Syria vote not a disaster for Cameron

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The general consensus among the political commentariat seems to be that the Westminster vote on the Syria crisis has been a disaster for the Conservative government, the Prime Minister’s authority, and the United Kingdom’s position on the world stage.

Well, maybe, but maybe not. In the period leading up to the vote, Westminster was in recess and the Prime Minister was on holiday. It is impossible to know how well or poorly he kept in touch with events while away, but in the aftermath of the Syrian chemical attack, Foreign Secretary William Hague missed no opportunity to talk up the necessity of western action against the Assad regime.

It seems likely that Hague’s persistence was a factor in persuading the Prime Minister to recall parliament, and the Tory whips quite clearly did not have their fingers on the pulse or they would have warned Cameron of the mood in the country and among MPs. The defeat was an embarrassment, but is it the disaster the pundits say it is?

Consider Cameron’s reaction. He unequivocally accepted that parliament had reflected the will of the people and pledged to act upon it. The Defence Secretary almost at once declared that the UK would take no part in military action against Syria. It is hard to believe there had been time for policy discussion after the vote, so this was either a panic reaction or else quick thinking.

I suspect that the government realised the British people were tired of Iraq and Afghanistan, tired of soldiers being killed for no discernible gain, and tired of expending blood and treasure to assist corrupt regimes in faraway countries.

I think Cameron instinctively saw an opportunity to show that he listens to the people. It is possible that there might even be a long-term benefit for the government from Thursday’s vote, especially if other countries back away from action. US president Barack Obama announced that while all military preparations are in place, he will not give the order to commence operations until he has consulted the American people via Congress.

If polls are to be believed, Americans are no more enthusiastic about a Syrian adventure than the British. Obama knows this, but anyone who believes he would have “consulted” them had it not been for the Westminster vote is a true optimist.

The people of the western world grieve for the suffering of the innocent in Syria, but there is a civil war there, and it is not our affair. The so-called rebels who might benefit from western intervention include groups who do not wish us well, and who will probably, in time, be our enemies. They do not appear interested in peaceful oppositional politics, or religious freedom, or rights for women or minorities. Their conduct is no less vile than the regime’s and is limited in scale only by their lack of access to weapons.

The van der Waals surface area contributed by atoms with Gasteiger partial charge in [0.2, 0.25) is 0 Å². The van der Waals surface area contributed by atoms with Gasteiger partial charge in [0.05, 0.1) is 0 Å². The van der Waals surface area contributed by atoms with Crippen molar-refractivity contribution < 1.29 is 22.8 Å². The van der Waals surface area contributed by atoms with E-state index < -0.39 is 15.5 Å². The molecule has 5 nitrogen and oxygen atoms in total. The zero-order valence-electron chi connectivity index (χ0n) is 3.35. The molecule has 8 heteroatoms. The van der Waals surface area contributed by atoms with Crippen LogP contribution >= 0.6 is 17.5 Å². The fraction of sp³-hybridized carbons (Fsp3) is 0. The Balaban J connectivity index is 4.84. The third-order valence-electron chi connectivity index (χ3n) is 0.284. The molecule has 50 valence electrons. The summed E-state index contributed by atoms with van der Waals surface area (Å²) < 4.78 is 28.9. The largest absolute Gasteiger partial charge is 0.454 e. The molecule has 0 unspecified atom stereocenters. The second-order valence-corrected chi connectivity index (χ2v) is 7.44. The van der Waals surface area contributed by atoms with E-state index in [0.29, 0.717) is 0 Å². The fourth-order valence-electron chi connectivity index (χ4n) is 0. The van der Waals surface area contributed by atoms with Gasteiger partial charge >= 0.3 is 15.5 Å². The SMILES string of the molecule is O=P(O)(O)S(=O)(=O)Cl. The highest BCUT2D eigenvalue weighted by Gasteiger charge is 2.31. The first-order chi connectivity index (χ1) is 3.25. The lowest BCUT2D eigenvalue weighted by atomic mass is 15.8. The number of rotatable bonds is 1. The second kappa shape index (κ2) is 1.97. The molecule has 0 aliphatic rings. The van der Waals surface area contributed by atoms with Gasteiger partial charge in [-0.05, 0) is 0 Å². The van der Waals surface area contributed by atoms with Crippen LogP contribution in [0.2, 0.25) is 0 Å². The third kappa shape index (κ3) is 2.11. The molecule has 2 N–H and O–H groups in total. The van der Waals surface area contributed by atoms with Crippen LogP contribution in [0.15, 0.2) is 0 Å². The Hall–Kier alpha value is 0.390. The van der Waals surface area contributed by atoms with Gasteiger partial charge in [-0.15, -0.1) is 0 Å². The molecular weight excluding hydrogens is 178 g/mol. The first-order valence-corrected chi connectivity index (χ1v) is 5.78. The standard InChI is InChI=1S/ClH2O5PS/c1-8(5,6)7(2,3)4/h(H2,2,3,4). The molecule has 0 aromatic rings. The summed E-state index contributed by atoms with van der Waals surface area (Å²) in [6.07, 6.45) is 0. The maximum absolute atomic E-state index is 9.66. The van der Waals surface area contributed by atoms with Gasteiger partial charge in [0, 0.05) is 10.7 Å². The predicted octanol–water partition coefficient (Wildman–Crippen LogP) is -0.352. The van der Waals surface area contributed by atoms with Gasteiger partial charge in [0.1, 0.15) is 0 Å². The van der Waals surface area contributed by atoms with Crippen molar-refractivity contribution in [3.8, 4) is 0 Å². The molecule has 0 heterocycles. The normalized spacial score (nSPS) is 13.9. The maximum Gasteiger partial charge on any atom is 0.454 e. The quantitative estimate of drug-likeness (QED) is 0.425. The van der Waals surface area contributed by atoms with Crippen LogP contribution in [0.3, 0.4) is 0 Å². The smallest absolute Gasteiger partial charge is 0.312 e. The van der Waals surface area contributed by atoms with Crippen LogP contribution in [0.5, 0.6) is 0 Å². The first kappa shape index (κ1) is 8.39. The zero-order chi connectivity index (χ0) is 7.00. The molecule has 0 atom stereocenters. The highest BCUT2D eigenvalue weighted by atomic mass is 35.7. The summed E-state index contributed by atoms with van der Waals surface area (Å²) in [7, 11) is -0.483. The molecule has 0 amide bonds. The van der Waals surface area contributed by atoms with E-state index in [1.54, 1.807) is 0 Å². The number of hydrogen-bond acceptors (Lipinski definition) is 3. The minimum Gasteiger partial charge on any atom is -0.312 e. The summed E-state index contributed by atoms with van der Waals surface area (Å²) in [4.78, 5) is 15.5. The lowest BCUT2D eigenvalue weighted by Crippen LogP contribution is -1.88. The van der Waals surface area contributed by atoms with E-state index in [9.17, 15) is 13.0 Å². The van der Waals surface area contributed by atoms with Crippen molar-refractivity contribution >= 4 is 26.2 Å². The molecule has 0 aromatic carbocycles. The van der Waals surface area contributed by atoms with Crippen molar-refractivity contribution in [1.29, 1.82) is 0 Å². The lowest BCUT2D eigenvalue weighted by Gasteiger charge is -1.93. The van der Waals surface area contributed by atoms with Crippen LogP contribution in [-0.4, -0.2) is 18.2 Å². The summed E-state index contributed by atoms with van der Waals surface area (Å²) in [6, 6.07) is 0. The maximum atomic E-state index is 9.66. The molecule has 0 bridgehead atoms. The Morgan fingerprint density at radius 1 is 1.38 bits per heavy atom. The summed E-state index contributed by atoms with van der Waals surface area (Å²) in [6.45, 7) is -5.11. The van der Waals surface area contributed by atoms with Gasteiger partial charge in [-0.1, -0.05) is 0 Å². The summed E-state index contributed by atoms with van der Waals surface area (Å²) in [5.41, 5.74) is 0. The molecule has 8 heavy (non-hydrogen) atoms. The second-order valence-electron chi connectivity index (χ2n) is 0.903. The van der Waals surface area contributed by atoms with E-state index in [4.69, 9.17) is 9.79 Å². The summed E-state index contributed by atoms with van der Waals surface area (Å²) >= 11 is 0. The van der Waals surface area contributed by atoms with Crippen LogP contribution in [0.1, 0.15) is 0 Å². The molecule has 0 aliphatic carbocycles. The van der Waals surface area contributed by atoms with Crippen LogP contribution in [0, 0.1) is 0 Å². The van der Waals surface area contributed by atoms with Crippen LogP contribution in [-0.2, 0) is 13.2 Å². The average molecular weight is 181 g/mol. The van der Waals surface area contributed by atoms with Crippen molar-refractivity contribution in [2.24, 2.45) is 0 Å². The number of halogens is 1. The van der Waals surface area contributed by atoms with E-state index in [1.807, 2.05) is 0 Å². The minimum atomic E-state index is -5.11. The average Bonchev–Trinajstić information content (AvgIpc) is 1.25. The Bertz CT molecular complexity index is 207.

The feeling in the West seems to be that we would not wish to be associated with either side in the Syrian conflict, and for once our politicians are listening.




Is THE tragedy not really a proxy war fought conveniently in Syria between the Sunni and the Shia?

Instead of looking to Bashar al-Assad and his jihadi enemies and the poor people stuck between, should we not be asking Saudi Arabia and the Gulf States what they are trying to achieve? We are nervous about annoying rich oil states who buy some of our exports, but – at least in the pages of The Scotsman – should we not look at the truth?

How would they define success? I assume it would be a rigorous Sunni regime that does not tolerate minorities What would this mean for a Syrian Christian, for example? Are the questions being asked by the Foreign Secretary or our ambassadors?

Sadly, we have no influence with Iran. Its campaign is to maintain a friendly government in Damascus. And the Russians? Probably all they want is influence and a naval base. But it seems they are only a part of the equation. In this context, the West has no great role. All we can do is help the refugees.

Hugh Mackay

Blacket Place Edinburgh